That was, more or less, what it meant. There was an application you had to fill out to request a “termination.” And then you had to go before a board of hospital doctors who decided to let you terminate or made you have the kid – or by turning you down, forced you to find somebody who’d get rid of it, no more questions asked.

Monty seemed uncharacteristically angry, but not at Ray/Roy/Ron. Or at her mother for warning her about “bad boys,” but not sufficiently about female biology. As someone who had never displeased anyone until now,  she was mostly upset with herself.

And soon Monty deflated, and simply checked out. She flopped down on her mattress with Snowflake curled up beside her, as soon as she got home from her job. She ate only the bare minimum, stopped going to classes (such as they were). And when her mother called she ordered us to just say she had a really bad cold and couldn’t talk. Her pink cheeks grew blotchy with bursts of acne. She looked both bloated and thinner. Her girlish delight had fled.


By then the household knew about Monty’s plight, and it cast a pall over the place. The party wasn’t entirely over. We still smoked dope together, gobbled through jars of peanut butter and bags of Oreos during the midnight munchies. We still raced off at a moment’s invitation to midnight concerts, to trips down the coast or up to the mountains, to student fundraisers for the strike leaders. But the dance parties were on hiatus. The volume of the record player was turned down from blasting to nearly quiet, and we were listening to sweeter Judy Collins and moody Neil Young than to The Who.

Jimmy fretted and fussed, trying to get Monty to eat more. The other boys averted their eyes whenever she emerged from her room, as if they had knocked her up. They probably had more pre-coital conversations about birth control with bed partners than before – though, maybe not.

Me and Annette set out to find a shrink to vouch for Monty’s mental fragility. That wasn’t easy. She didn’t have money for an appointment, and even if she’d had it, how would we know who would back her up? Maybe the shrink would get arrested, and Monty too, if this all-powerful board of medical people knew the report was phony or exaggerated?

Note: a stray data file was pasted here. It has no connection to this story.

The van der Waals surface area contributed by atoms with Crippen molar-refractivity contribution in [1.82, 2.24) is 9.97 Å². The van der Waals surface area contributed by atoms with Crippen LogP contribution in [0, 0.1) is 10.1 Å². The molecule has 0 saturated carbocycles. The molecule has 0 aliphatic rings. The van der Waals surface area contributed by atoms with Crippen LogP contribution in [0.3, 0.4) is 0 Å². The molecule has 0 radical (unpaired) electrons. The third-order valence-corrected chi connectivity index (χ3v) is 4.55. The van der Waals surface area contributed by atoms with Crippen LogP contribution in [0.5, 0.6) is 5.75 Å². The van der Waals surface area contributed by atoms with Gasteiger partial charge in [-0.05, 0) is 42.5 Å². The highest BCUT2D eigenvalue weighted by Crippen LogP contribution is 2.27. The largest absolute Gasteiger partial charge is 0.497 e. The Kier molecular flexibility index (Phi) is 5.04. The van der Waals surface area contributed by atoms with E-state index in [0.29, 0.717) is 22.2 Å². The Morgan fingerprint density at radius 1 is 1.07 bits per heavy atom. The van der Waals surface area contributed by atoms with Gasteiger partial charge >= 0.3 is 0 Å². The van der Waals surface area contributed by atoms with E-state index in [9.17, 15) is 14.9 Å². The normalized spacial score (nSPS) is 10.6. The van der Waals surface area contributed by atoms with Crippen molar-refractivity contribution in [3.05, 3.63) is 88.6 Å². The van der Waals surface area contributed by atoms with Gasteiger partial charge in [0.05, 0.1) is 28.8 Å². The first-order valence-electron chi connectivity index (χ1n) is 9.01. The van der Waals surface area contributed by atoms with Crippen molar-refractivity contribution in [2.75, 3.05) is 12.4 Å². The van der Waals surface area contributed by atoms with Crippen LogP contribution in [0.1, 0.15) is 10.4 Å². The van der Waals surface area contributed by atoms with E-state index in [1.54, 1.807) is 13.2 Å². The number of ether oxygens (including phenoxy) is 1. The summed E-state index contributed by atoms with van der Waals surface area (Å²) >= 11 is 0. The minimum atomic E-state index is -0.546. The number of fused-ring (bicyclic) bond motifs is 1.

We decided we’d pass the hat, and raise what we could. The only contact I knew of at that point was my psych professor, Dr. John.  He was a graying, paunchy middle-aged guy with a wispy beard who embraced the counterculture with giddy enthusiasm. It felt like he urgently wanted to be as young as we all were (we thought he was, God help him, over forty). But the best he could do was arrange a field trip one afternoon to lie on the beach and smoke opium with us (which he supplied). He spent the next class lecturing about Aldous Huxley and urging us to describe our psychedelic trips, and no one ratted him out.

Since the strike had turned the campus into an occupied armed camp, and Dr. John was holding classes in his apartment, I asked if I could have a private word one afternoon when we were finished reclining on his throw pillows and drawing mandalas. I explained Monty’s dilemma and he listened sympathetically. “I’d like to help but I’m not a licensed therapist,” he told me, with a sigh of regret. “They’ll want a more credentialed person. Let me think who I know and call you.”

As we waited for that call, and a week went by, Monty was growing frantic, in a depressive way. She was suffering through waves of morning sickness, and barely functioning. Her mother was getting impatient when we kept saying her usually robust daughter was sick in bed, and then changed our tune to lying that she was studying in the library for a big exam. (As if any of us would have set foot in the campus library during the strike.)